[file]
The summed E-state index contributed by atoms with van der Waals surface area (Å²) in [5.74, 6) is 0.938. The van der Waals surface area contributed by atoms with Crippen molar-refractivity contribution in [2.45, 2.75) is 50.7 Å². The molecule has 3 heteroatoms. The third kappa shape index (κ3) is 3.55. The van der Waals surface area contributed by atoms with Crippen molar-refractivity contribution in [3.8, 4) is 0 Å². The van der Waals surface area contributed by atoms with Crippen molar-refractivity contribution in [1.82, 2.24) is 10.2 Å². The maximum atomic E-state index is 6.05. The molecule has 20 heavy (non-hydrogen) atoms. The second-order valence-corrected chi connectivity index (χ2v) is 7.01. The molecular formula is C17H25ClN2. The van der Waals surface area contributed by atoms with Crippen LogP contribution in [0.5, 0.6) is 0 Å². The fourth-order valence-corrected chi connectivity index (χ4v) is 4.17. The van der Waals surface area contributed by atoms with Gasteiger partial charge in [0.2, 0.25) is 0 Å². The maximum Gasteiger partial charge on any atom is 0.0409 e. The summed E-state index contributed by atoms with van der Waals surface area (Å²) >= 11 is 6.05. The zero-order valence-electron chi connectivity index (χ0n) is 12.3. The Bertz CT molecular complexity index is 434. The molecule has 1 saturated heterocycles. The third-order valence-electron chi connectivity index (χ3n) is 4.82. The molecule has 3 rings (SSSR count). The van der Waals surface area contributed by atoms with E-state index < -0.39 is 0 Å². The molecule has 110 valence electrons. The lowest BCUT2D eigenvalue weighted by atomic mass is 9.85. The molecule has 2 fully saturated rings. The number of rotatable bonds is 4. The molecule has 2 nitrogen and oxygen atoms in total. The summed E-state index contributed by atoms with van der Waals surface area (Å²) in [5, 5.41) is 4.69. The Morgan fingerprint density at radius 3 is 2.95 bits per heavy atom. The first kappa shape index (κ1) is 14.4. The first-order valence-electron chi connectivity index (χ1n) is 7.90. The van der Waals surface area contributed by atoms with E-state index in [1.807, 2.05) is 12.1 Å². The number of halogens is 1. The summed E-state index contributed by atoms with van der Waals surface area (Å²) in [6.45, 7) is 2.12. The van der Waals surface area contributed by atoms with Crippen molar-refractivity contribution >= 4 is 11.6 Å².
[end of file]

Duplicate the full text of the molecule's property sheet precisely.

The summed E-state index contributed by atoms with van der Waals surface area (Å²) in [5.74, 6) is 0.938. The van der Waals surface area contributed by atoms with Crippen molar-refractivity contribution in [2.45, 2.75) is 50.7 Å². The molecule has 3 heteroatoms. The third kappa shape index (κ3) is 3.55. The van der Waals surface area contributed by atoms with Crippen molar-refractivity contribution in [3.8, 4) is 0 Å². The van der Waals surface area contributed by atoms with Crippen molar-refractivity contribution in [1.82, 2.24) is 10.2 Å². The maximum atomic E-state index is 6.05. The molecule has 20 heavy (non-hydrogen) atoms. The second-order valence-corrected chi connectivity index (χ2v) is 7.01. The molecular formula is C17H25ClN2. The van der Waals surface area contributed by atoms with Crippen LogP contribution in [0.5, 0.6) is 0 Å². The fourth-order valence-corrected chi connectivity index (χ4v) is 4.17. The van der Waals surface area contributed by atoms with Gasteiger partial charge in [0.2, 0.25) is 0 Å². The maximum Gasteiger partial charge on any atom is 0.0409 e. The summed E-state index contributed by atoms with van der Waals surface area (Å²) >= 11 is 6.05. The zero-order valence-electron chi connectivity index (χ0n) is 12.3. The Bertz CT molecular complexity index is 434. The molecule has 1 saturated heterocycles. The third-order valence-electron chi connectivity index (χ3n) is 4.82. The molecule has 3 rings (SSSR count). The van der Waals surface area contributed by atoms with E-state index < -0.39 is 0 Å². The molecule has 110 valence electrons. The lowest BCUT2D eigenvalue weighted by atomic mass is 9.85. The molecule has 2 fully saturated rings. The number of rotatable bonds is 4. The molecule has 2 nitrogen and oxygen atoms in total. The summed E-state index contributed by atoms with van der Waals surface area (Å²) in [5, 5.41) is 4.69. The Morgan fingerprint density at radius 3 is 2.95 bits per heavy atom. The first kappa shape index (κ1) is 14.4. The first-order valence-electron chi connectivity index (χ1n) is 7.90. The van der Waals surface area contributed by atoms with E-state index in [1.807, 2.05) is 12.1 Å². The number of halogens is 1. The summed E-state index contributed by atoms with van der Waals surface area (Å²) in [6.45, 7) is 2.12. The van der Waals surface area contributed by atoms with Crippen molar-refractivity contribution >= 4 is 11.6 Å².